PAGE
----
Small mammals are common along The Ridgeway, particularly grey squirrels and rabbits. You may also see a hare in open countryside; they are bigger than rabbits with longer hind legs and ears which are black-tipped. They are solitary and most active at night, so late evening or early morning are the best times to see them.
If you are quiet you may see a stoat or weasel. The rare dormouse can also be found in some beech woodlands but is unlikely to be seen. However its much larger relative, the introduced edible dormouse, is more common in the woods from Wendover to Ivinghoe Beacon.
Four species of deer are found along The Ridgeway: red, roe and fallow and the introduced muntjac. They are shy so dusk and dawn give the best chances to view them:
Red deer are the largest and are only found on the western downs.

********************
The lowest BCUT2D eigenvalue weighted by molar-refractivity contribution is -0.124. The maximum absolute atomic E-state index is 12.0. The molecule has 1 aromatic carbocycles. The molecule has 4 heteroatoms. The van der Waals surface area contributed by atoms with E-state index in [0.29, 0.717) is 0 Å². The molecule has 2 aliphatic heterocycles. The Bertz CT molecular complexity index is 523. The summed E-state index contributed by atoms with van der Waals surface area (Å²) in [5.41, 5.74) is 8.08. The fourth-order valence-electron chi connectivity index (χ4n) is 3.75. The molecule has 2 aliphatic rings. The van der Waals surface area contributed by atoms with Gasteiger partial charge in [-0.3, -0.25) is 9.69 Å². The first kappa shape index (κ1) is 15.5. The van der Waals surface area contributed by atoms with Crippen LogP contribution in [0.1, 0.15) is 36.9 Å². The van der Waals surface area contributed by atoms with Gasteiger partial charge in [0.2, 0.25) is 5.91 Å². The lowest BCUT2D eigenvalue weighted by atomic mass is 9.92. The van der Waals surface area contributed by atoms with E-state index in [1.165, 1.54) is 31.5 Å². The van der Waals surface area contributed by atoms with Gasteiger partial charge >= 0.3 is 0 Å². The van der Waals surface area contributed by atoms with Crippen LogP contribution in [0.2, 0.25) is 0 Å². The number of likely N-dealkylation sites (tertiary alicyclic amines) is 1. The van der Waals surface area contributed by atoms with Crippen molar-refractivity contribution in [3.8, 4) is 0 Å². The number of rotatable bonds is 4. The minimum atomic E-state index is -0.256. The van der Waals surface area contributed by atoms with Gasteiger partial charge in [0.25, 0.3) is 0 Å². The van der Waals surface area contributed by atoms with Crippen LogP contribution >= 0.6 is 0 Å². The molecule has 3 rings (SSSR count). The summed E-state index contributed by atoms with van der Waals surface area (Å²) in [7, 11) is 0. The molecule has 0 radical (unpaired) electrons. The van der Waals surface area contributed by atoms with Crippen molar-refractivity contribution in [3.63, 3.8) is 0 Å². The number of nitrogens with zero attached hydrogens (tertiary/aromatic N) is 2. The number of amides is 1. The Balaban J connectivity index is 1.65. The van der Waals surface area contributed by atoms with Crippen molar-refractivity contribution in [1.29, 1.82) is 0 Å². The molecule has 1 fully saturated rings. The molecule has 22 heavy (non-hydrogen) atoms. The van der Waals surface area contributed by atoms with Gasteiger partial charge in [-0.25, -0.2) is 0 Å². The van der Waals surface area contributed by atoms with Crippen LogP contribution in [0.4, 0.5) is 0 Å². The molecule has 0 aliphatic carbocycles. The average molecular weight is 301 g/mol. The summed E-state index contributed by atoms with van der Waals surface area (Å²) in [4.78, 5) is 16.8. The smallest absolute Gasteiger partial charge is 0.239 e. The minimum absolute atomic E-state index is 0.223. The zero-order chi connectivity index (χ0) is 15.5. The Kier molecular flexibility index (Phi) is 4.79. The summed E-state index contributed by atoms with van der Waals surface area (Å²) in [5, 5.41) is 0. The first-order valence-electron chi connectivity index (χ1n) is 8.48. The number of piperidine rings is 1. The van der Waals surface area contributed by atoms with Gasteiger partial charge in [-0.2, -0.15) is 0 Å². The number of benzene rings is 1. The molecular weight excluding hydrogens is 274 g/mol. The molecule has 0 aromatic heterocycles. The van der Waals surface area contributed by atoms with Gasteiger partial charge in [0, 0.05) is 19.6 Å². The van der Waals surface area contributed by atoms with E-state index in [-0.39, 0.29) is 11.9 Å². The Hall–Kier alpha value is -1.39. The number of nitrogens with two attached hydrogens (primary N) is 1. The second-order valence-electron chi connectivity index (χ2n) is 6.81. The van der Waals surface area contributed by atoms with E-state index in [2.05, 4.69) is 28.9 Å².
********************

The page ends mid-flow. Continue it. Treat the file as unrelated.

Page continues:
Fallow deer may be seen on the downs or in woodland areas.
Roe deer are the smallest native deer and live in small groups of just three or four animals. They are most likely to be seen in woodland areas.
Muntjac deer are smaller than roe, about as big as a medium-size dog, and might be seen anywhere along the Trail.
Foxes and badgers are common and are more likely to be seen in early morning or evening. You may also hear foxes (or muntjac deer) barking.
At dusk you may see bats hunting around open woodland or in sheltered valleys, especially near water. There are 16 species of British bat, of which 10 could be present along different parts of The Ridgeway, though it is very difficult to identify bats in flight. Bats hibernate during winter so will not be seen at this time.